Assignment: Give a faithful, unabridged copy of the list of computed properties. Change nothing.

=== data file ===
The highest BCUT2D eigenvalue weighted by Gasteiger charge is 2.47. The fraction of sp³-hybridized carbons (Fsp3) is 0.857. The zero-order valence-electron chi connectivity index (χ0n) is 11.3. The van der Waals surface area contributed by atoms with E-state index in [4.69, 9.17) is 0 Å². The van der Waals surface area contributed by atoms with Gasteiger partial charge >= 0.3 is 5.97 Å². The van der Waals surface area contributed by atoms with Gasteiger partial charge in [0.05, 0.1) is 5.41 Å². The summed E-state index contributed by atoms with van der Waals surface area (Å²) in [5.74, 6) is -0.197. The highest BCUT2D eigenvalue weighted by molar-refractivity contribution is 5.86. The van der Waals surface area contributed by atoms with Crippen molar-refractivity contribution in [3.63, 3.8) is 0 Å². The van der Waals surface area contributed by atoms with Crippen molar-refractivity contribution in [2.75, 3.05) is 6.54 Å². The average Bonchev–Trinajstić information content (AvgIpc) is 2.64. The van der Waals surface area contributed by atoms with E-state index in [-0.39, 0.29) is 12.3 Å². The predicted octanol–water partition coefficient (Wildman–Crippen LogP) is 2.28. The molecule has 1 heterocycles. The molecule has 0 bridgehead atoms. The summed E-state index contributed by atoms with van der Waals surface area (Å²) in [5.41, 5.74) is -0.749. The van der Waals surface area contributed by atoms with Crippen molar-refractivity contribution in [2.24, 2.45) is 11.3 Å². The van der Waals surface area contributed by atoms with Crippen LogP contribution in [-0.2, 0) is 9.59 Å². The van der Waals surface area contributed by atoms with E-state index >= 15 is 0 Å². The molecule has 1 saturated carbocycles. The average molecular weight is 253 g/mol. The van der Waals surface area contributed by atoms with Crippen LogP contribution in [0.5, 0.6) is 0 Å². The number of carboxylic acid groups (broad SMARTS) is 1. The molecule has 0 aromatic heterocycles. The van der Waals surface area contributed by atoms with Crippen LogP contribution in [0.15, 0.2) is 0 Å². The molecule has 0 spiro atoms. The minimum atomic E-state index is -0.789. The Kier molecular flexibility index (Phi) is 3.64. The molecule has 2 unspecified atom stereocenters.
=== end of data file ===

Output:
The highest BCUT2D eigenvalue weighted by Gasteiger charge is 2.47. The fraction of sp³-hybridized carbons (Fsp3) is 0.857. The zero-order valence-electron chi connectivity index (χ0n) is 11.3. The van der Waals surface area contributed by atoms with E-state index in [4.69, 9.17) is 0 Å². The van der Waals surface area contributed by atoms with Gasteiger partial charge >= 0.3 is 5.97 Å². The van der Waals surface area contributed by atoms with Gasteiger partial charge in [0.05, 0.1) is 5.41 Å². The summed E-state index contributed by atoms with van der Waals surface area (Å²) in [5.74, 6) is -0.197. The highest BCUT2D eigenvalue weighted by molar-refractivity contribution is 5.86. The van der Waals surface area contributed by atoms with Crippen molar-refractivity contribution in [3.63, 3.8) is 0 Å². The van der Waals surface area contributed by atoms with Crippen molar-refractivity contribution in [2.75, 3.05) is 6.54 Å². The average Bonchev–Trinajstić information content (AvgIpc) is 2.64. The van der Waals surface area contributed by atoms with E-state index in [-0.39, 0.29) is 12.3 Å². The predicted octanol–water partition coefficient (Wildman–Crippen LogP) is 2.28. The molecule has 1 heterocycles. The molecule has 0 bridgehead atoms. The summed E-state index contributed by atoms with van der Waals surface area (Å²) in [5.41, 5.74) is -0.749. The van der Waals surface area contributed by atoms with Crippen molar-refractivity contribution in [2.24, 2.45) is 11.3 Å². The van der Waals surface area contributed by atoms with Crippen LogP contribution in [-0.2, 0) is 9.59 Å². The van der Waals surface area contributed by atoms with E-state index >= 15 is 0 Å². The molecule has 1 saturated carbocycles. The average molecular weight is 253 g/mol. The van der Waals surface area contributed by atoms with Crippen LogP contribution in [0.5, 0.6) is 0 Å². The number of carboxylic acid groups (broad SMARTS) is 1. The molecule has 0 aromatic heterocycles. The van der Waals surface area contributed by atoms with Crippen LogP contribution in [0.15, 0.2) is 0 Å². The molecule has 0 spiro atoms. The minimum atomic E-state index is -0.789. The Kier molecular flexibility index (Phi) is 3.64. The molecule has 2 unspecified atom stereocenters.